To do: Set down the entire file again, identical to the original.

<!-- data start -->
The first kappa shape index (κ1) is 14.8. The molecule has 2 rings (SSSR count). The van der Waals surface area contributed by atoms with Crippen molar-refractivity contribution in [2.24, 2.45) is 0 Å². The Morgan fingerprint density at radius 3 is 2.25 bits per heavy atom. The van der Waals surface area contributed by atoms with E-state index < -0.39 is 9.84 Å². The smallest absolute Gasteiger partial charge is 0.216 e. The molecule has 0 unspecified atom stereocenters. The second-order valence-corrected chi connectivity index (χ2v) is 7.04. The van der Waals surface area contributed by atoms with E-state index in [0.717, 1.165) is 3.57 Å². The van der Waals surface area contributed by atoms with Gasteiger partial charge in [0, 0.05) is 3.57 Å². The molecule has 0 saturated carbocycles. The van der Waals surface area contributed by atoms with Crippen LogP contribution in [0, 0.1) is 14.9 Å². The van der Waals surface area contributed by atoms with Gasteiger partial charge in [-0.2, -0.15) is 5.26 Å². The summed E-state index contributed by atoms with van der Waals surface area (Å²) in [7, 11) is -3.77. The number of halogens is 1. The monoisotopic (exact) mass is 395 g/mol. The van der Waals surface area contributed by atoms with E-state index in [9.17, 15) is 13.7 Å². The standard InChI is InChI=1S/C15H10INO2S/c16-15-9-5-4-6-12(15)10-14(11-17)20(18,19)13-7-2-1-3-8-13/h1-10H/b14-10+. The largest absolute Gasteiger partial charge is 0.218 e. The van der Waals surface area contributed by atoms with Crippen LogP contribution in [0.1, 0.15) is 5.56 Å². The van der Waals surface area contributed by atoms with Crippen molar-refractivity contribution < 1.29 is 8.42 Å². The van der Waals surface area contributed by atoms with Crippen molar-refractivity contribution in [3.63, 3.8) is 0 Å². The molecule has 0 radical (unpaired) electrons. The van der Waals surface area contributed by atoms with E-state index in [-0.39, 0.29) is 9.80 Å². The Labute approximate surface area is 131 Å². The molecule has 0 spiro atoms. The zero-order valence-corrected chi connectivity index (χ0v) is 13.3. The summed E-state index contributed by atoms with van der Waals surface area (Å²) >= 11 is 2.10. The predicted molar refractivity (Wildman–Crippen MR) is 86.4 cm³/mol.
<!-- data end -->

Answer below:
The first kappa shape index (κ1) is 14.8. The molecule has 2 rings (SSSR count). The van der Waals surface area contributed by atoms with Crippen molar-refractivity contribution in [2.24, 2.45) is 0 Å². The Morgan fingerprint density at radius 3 is 2.25 bits per heavy atom. The van der Waals surface area contributed by atoms with E-state index < -0.39 is 9.84 Å². The smallest absolute Gasteiger partial charge is 0.216 e. The molecule has 0 unspecified atom stereocenters. The second-order valence-corrected chi connectivity index (χ2v) is 7.04. The van der Waals surface area contributed by atoms with E-state index in [0.717, 1.165) is 3.57 Å². The van der Waals surface area contributed by atoms with Gasteiger partial charge in [0, 0.05) is 3.57 Å². The molecule has 0 saturated carbocycles. The van der Waals surface area contributed by atoms with Crippen LogP contribution in [0, 0.1) is 14.9 Å². The van der Waals surface area contributed by atoms with Gasteiger partial charge in [-0.2, -0.15) is 5.26 Å². The summed E-state index contributed by atoms with van der Waals surface area (Å²) in [7, 11) is -3.77. The number of halogens is 1. The monoisotopic (exact) mass is 395 g/mol. The van der Waals surface area contributed by atoms with E-state index in [9.17, 15) is 13.7 Å². The standard InChI is InChI=1S/C15H10INO2S/c16-15-9-5-4-6-12(15)10-14(11-17)20(18,19)13-7-2-1-3-8-13/h1-10H/b14-10+. The largest absolute Gasteiger partial charge is 0.218 e. The van der Waals surface area contributed by atoms with Crippen LogP contribution in [0.1, 0.15) is 5.56 Å². The van der Waals surface area contributed by atoms with Crippen molar-refractivity contribution < 1.29 is 8.42 Å². The van der Waals surface area contributed by atoms with Crippen molar-refractivity contribution in [3.63, 3.8) is 0 Å². The molecule has 0 radical (unpaired) electrons. The van der Waals surface area contributed by atoms with E-state index in [-0.39, 0.29) is 9.80 Å². The Labute approximate surface area is 131 Å². The molecule has 0 spiro atoms. The zero-order valence-corrected chi connectivity index (χ0v) is 13.3. The summed E-state index contributed by atoms with van der Waals surface area (Å²) >= 11 is 2.10. The predicted molar refractivity (Wildman–Crippen MR) is 86.4 cm³/mol.